Shutterstock: What inspired you to start shooting video initially?
I first got into video through skateboarding and making skateboard films. As a senior in college, I taught myself how to use a VX-1000 and Final Cut Pro (the original), and put together a video for a skate ministry I was involved in.
What kinds of challenges did you have to overcome to begin tackling higher-end productions?
I think that one of the biggest challenges is always finding the right location and great models. When those two come together, the footage sings!
Are there certain shoots where things came together in a way that surprised you?
While on a shoot in Hawaii, we were filming some hula dancers for this particular shot, including one of the best on all the islands. We were filming her on some rocks where the waves were crashing and splashing water on her legs. It was looking great on the slow-motion camera, so we were waiting for the perfect wave.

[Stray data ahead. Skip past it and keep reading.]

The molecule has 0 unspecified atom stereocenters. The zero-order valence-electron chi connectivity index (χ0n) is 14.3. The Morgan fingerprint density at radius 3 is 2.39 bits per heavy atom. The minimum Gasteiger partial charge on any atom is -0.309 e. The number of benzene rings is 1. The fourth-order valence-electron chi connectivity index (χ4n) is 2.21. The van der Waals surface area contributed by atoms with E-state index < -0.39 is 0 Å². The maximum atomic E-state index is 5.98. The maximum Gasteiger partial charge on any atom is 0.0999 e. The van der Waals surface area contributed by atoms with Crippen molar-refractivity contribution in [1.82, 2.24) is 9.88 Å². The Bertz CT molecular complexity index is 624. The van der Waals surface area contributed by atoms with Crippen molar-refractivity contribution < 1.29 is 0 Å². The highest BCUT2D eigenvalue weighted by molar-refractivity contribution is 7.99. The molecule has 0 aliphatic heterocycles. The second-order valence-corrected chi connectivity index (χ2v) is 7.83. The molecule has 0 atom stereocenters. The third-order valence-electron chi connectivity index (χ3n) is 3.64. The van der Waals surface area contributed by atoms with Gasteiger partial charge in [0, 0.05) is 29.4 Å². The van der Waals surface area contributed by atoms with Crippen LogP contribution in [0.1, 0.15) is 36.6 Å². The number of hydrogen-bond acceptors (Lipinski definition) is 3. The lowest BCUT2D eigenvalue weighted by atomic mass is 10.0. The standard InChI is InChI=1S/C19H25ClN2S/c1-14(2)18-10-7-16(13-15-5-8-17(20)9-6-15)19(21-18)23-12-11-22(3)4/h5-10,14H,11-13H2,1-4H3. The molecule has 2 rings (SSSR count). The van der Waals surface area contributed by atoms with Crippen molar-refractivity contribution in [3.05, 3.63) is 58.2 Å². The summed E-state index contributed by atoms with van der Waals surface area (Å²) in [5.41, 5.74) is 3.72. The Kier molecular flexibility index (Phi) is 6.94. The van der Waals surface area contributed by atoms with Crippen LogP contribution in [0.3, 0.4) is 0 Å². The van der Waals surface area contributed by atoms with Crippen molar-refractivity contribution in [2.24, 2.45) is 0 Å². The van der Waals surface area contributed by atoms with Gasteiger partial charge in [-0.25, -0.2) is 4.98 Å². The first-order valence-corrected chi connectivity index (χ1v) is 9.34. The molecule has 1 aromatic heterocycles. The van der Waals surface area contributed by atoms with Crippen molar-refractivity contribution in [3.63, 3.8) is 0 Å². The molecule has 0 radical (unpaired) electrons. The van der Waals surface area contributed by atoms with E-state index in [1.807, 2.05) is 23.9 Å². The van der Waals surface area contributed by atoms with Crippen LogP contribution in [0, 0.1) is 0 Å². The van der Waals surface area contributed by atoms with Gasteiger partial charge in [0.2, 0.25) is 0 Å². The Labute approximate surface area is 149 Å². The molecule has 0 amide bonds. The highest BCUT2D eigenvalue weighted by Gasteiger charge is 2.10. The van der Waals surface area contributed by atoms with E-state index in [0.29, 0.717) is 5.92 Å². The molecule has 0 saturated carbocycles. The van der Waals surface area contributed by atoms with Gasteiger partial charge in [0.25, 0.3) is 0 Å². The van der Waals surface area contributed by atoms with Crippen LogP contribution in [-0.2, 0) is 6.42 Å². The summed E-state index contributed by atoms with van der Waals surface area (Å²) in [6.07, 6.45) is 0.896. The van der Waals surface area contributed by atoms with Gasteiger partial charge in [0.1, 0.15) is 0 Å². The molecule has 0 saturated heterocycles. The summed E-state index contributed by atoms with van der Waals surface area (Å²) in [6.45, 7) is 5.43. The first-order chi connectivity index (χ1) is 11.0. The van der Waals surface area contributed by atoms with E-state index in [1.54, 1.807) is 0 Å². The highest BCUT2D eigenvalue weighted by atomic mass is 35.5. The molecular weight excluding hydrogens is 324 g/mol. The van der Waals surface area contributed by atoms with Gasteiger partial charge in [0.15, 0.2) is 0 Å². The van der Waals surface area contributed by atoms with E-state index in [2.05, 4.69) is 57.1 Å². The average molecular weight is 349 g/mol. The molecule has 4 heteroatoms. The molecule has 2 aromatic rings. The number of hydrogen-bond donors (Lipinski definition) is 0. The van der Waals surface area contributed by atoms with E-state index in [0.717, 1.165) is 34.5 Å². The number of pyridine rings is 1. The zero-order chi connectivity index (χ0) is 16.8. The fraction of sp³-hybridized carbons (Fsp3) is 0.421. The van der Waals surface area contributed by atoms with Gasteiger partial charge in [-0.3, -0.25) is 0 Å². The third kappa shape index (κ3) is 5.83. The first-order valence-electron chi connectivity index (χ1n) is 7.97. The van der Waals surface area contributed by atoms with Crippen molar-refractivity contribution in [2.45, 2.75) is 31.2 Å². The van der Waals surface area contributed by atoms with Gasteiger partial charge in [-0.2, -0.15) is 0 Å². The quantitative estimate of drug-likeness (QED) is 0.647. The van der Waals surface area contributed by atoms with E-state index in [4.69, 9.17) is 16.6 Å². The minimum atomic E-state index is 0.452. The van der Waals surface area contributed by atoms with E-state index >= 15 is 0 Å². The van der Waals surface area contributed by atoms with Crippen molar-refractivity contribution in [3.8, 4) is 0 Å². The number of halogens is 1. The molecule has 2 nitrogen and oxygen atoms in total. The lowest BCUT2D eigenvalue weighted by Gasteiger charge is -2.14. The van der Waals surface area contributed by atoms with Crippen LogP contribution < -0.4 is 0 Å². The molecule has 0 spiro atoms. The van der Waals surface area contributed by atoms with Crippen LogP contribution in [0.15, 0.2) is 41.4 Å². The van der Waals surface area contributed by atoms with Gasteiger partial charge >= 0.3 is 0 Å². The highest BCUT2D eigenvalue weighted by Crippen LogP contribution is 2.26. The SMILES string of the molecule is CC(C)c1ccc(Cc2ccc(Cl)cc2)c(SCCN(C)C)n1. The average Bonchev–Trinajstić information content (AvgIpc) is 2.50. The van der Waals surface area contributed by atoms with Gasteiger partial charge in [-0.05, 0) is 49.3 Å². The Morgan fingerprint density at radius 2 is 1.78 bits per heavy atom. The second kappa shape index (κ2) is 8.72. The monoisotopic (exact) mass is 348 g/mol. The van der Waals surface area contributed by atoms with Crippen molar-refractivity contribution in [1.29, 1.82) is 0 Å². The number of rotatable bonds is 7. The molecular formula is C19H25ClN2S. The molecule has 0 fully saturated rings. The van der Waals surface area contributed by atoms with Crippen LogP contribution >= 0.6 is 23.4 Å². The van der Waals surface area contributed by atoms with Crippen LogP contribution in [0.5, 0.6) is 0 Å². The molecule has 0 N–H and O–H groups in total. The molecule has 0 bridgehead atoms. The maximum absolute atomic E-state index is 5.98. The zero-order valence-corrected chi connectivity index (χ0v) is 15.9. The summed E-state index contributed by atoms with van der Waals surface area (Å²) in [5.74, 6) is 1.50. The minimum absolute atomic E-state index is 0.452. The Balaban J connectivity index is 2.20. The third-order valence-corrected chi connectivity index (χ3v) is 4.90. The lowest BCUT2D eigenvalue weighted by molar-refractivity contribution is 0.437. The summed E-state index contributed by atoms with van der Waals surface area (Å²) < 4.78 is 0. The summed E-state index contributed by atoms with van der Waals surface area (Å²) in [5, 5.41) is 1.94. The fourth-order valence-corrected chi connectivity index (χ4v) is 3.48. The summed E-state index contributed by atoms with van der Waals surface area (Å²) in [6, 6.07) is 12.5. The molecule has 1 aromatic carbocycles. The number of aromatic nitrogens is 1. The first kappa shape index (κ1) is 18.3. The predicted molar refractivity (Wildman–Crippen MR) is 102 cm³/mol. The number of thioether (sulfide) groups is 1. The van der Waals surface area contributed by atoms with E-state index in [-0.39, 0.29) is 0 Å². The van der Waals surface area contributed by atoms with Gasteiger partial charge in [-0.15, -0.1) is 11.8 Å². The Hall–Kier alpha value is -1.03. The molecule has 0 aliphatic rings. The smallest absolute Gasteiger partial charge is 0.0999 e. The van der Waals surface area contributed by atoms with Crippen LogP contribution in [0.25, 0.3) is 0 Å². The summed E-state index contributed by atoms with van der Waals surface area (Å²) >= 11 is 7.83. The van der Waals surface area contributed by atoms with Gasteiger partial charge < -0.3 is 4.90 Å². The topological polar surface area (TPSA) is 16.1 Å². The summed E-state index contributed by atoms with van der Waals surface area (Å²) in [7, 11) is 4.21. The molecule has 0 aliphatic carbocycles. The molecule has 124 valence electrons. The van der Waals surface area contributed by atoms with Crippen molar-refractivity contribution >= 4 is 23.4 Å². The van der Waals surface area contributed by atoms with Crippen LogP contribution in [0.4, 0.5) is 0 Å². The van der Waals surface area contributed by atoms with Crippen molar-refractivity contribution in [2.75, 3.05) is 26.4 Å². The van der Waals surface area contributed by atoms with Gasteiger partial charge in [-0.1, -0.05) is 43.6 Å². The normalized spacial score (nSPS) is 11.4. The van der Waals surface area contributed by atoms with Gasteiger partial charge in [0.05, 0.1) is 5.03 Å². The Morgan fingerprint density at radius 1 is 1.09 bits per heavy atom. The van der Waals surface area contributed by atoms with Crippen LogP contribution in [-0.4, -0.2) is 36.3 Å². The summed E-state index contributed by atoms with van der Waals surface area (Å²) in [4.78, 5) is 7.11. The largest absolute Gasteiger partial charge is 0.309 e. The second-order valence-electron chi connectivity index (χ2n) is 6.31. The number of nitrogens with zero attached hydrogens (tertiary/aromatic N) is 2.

Then a wave came and we called “action,” be we soon realized that the wave was enormous, and we shouted for her to hold on. That wave took her out. Luckily, she only had a couple of scrapes and bruises. We got the shot and it is for sale today!
Wow. Which productions have been your favorites, up to this point?
I definitely love the California road-trip shoot. The models were old friends of mine and they all knew each other. All the shots felt super natural, and the interactions genuine. We barely had to direct them, and all the locations were amazing. It was one shoot that played out exactly like I imagined.
What are you looking forward to shooting in the months ahead?
I hope to expand my portfolio to include footage from iconic international locations, in addition to continuing to shoot slow motion and aerial footage. I’m trying to make it out to Brazil before the World Cup to shoot some footage there!